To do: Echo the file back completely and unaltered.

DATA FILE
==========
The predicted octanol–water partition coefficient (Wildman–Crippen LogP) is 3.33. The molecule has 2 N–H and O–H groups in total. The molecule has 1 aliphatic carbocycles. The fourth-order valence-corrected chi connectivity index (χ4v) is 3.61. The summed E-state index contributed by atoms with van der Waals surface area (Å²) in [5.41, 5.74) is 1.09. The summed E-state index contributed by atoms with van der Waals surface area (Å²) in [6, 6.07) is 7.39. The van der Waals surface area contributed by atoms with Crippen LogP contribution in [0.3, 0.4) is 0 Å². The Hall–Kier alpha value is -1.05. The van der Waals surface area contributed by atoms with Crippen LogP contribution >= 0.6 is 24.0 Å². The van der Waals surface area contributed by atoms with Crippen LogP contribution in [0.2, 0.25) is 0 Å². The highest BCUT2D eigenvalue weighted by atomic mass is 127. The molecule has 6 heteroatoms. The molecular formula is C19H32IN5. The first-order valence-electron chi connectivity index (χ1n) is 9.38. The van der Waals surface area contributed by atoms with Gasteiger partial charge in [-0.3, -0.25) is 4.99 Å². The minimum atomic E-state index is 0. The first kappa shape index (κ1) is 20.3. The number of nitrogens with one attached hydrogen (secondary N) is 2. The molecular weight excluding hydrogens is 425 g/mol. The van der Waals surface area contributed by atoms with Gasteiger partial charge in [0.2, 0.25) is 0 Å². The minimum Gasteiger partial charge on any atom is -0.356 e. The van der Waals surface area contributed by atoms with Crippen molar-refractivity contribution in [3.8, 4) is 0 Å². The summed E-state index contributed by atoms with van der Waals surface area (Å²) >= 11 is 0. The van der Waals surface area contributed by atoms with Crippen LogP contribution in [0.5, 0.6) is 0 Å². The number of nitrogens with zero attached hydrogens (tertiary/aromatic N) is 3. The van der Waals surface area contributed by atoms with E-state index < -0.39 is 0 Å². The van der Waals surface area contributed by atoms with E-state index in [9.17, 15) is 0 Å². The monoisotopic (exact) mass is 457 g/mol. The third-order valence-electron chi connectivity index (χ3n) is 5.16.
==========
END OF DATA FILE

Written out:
The predicted octanol–water partition coefficient (Wildman–Crippen LogP) is 3.33. The molecule has 2 N–H and O–H groups in total. The molecule has 1 aliphatic carbocycles. The fourth-order valence-corrected chi connectivity index (χ4v) is 3.61. The summed E-state index contributed by atoms with van der Waals surface area (Å²) in [5.41, 5.74) is 1.09. The summed E-state index contributed by atoms with van der Waals surface area (Å²) in [6, 6.07) is 7.39. The van der Waals surface area contributed by atoms with Crippen LogP contribution in [0.3, 0.4) is 0 Å². The Hall–Kier alpha value is -1.05. The van der Waals surface area contributed by atoms with Crippen LogP contribution >= 0.6 is 24.0 Å². The van der Waals surface area contributed by atoms with Crippen LogP contribution in [0.2, 0.25) is 0 Å². The highest BCUT2D eigenvalue weighted by atomic mass is 127. The molecule has 6 heteroatoms. The molecular formula is C19H32IN5. The first-order valence-electron chi connectivity index (χ1n) is 9.38. The van der Waals surface area contributed by atoms with Gasteiger partial charge in [-0.3, -0.25) is 4.99 Å². The minimum atomic E-state index is 0. The first kappa shape index (κ1) is 20.3. The number of nitrogens with one attached hydrogen (secondary N) is 2. The molecular weight excluding hydrogens is 425 g/mol. The van der Waals surface area contributed by atoms with Gasteiger partial charge in [0.2, 0.25) is 0 Å². The minimum Gasteiger partial charge on any atom is -0.356 e. The van der Waals surface area contributed by atoms with Crippen molar-refractivity contribution in [3.8, 4) is 0 Å². The summed E-state index contributed by atoms with van der Waals surface area (Å²) >= 11 is 0. The van der Waals surface area contributed by atoms with Crippen LogP contribution in [0.5, 0.6) is 0 Å². The number of nitrogens with zero attached hydrogens (tertiary/aromatic N) is 3. The van der Waals surface area contributed by atoms with E-state index < -0.39 is 0 Å². The van der Waals surface area contributed by atoms with E-state index in [9.17, 15) is 0 Å². The monoisotopic (exact) mass is 457 g/mol. The third-order valence-electron chi connectivity index (χ3n) is 5.16.